Today Apple announced what new features we could expect in the iPad 2. Most of the improvements are fairly typical for technology these days: a faster processor, a front and back camera and, a thinner body. The gyroscope is a nice addition but I believe the best feature is the self cleaning cover (video here). However low tech it may seem, it is surprisingly functional. It clips on easily, cleans and, then folds up to provide a stand for the iPad 2. Sometimes the best innovation involves the least amount of technology.
Yesterday CIO UK published an article about an SAP survey that highlighted the current innovation deficit in IT companies. In the simplest terms the article boils down to this, innovation is the last priority to get funding or focus but yet it seen as a critical driver of corporate performance. Earlier I wrote about how public companies have a “quarterly focus” and it seems that private companies are suffering from a similar affliction.
What is interesting about this survey is that 48% of respondents cited the economic uncertainty as the primary reason for investing in technology. That rational is remarkably short term. After all, staying in business tomorrow entails offering more than you do today but yet there appears to be little attention given to long term efforts. The only good news, from a competition standpoint, is that those which are focusing long term results will really accelerate “out of the turn” and those which currently spend their days chasing fires will undoubtedly be a distant second.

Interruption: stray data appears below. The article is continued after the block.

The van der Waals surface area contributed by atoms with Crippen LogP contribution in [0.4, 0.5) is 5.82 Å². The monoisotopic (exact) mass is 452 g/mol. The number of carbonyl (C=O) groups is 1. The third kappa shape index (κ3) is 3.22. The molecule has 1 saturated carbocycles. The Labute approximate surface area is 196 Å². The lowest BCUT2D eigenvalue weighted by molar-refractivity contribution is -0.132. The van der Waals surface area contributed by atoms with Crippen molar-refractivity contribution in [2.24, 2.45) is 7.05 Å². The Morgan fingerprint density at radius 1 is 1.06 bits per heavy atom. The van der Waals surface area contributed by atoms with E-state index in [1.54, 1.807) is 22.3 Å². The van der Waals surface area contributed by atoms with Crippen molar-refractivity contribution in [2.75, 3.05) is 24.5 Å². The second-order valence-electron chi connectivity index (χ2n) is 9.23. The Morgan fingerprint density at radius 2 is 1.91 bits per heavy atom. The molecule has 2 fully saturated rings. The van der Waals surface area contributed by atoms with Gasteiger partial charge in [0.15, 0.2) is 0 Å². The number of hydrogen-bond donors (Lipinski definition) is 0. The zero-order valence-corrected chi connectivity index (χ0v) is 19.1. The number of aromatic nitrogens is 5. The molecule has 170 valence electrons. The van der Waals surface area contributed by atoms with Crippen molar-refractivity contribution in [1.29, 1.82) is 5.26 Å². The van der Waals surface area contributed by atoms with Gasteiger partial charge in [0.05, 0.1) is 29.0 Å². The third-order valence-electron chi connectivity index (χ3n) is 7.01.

I use Google Docs all the time but I had no idea it was this powerful – here’s an incredible YouTube video demo of the Google Docs.
Too many choices for innovation each with too many metrics, too many focus groups and too much market research, results in precisely one decision: that what’s needed is more metrics, more focus groups and more market research.
Being ignorant and being too well versed can result in the same problem – not moving forward.
These days when you walk into building or a house with a dark room, most people will assume there is some wiring within the walls and search for a light switch. In other words, you assume the room has:
- a light
- that the light will generate a sufficient amount of lumens
In my experience, this is a safe assumption, after all, we have building codes, building permits, and buildings inspections all designed to ensure that a room has, among other things, a light.
How does this tie into fail fast? Fundamentally fail fast proposes that you get a product out there and then proceed to adapt the product and hunt for customers until you either find them or you fail fast onto the next business. This approach is very attract to entrepreneurs because they can just “do something”, which is the behavior they are the most comfortable with.
I hate this approach to a business and here’s why – did you, the entrepreneur, do your homework? Did you find a real market or a market of 3. Did you have a strategy? Did you design a business model OR are you wildly flailing at any niche which shows any promise.